Book Byte: Novacene by James Lovelock

3 minute read

Novacene by James Lovelock is a rare book by a notable intellect. Its rarity is realized through concise assertions and profound predictions. Its authors notoriety is derived from a lifetime of scientific and intellectual achievement.

James Lovelock is the originator of the Gaia hypothesis, which asserts that all organisms are part of a self-regulating system that perpetuates conditions for life on the planet. This departs from the conventional scientific view that evolution of species occurs randomly. Under Gaia, there is a plan.

The book is presented in three parts. The first part sets the author’s view of the universe and life’s place in it. There are several plausible solutions to the Fermi Paradox but he leans toward what is perhaps the bleakest view, that we are utterly alone. Given the lack of evidence of other intelligences and the relative ages of the universe and the Earth, he suggests we are the first intelligence to emerge. This creates a profound sense of responsibiilty for us. Lovelock suggests that, ultimately, there is a goal to the universe and that goal is for it to “understand” itself. While I personally find this kind of theororizing too vague to have much value, we will, for the sake of thought experiment and enjoying the book, assume this might indeed be the case.

In the second part of the book, our attention is directed at the Earth and how humans fit into the grand picture. According to his viewpoint, the Anthropocene has produced huge changes to the biosphere based on human activity driven by market forces. He points at the steam engine as being a major turning point in our ability to harvest fossil fuels, thus increasing the CO2 in the atmosphere. I think he is spot on here and designating an age based on human impact seems reasonable. There is overwhelming evidence of a warming planet and a species facing a technologically induced catastrophe.

Lovelock is careful not to condemn human technology wholesale, in fact he sees it as a natural product of evolution. He points out that “Gaia is all about constraints and consequences” and identifies some positive results of the Anthropocene. For example, there is a greater potential for the universe to understand itself (as Lovelock puts it) through the human mind. He theorizies an even greater consciousness potential through our artificially intelligent offspring.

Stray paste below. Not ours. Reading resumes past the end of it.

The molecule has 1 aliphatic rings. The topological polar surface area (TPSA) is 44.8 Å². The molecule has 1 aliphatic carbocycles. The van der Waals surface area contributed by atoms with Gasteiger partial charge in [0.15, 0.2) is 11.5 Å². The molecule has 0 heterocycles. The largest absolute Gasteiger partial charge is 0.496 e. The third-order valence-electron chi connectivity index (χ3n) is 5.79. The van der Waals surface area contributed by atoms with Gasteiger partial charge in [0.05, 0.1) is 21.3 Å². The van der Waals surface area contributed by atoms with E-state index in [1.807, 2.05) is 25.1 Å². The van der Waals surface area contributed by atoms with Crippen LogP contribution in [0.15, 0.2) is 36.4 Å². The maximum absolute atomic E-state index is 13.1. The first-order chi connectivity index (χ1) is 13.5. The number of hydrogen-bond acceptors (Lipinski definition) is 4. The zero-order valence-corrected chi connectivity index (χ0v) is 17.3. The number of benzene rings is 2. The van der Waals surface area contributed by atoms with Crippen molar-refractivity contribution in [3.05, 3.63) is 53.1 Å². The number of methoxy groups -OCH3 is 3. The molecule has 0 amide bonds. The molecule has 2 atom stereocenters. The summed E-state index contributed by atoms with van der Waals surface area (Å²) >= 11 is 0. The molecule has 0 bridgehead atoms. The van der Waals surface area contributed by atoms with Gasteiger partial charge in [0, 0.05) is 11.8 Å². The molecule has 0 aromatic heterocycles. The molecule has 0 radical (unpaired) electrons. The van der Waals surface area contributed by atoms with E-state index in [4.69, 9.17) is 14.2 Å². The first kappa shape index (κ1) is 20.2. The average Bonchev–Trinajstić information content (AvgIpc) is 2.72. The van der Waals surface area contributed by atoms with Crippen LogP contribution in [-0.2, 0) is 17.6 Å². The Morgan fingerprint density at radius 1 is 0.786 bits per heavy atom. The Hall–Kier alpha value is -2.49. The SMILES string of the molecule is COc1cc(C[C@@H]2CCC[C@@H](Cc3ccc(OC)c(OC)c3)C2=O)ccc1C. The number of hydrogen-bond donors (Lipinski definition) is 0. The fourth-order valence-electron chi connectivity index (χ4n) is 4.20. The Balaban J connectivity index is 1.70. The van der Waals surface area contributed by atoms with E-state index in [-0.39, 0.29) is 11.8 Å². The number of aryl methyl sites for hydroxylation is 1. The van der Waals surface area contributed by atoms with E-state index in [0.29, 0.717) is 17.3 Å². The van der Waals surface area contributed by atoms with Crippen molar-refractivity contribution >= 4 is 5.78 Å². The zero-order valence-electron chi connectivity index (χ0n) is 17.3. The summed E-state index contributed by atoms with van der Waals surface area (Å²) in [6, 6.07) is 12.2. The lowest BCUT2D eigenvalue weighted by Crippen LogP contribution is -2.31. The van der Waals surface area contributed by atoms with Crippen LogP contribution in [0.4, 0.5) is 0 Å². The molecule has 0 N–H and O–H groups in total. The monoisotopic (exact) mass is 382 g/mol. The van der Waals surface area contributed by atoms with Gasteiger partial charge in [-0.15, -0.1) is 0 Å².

In the last part of the book, Lovelock looks ahead at what is in store for us, namely superintelligent technology that supplants our dominance over Gaia. He refers to these intelligences as “cyborgs,” although that term has come to have a more specific definition. He suggests we name this new age the Novacene, if only as a placeholder. He wagers that more of these cyborgs than not will value Gaia and try to protect it. This may mean strict control over human activity, or indeed a mass reduction or elimination of the species. This is not a new idea and one that is shared by many notable thinkers around AI.

Lovelock concludes the book by speculating that this next stage of intelligence may be the final one in the cosmos, with the ultimate goal of creating as much intelligence and understanding as the physical contraints of the universe allow. This is a nice vision, and one that I can’t rule out, but also one that stands unremarkable in a crowd of speculations about what the universe is and where it’s headed.

For all the speculation Lovelock produces, his arguments are clear and hard to refute. He’s a big picture thinker and Gaia needs more thinkers like this. Our little planet is too precious for narrowness now.

Though I have my doubts about Gaia’s plan and the fate of the cosmos, I hope Lovelock is right.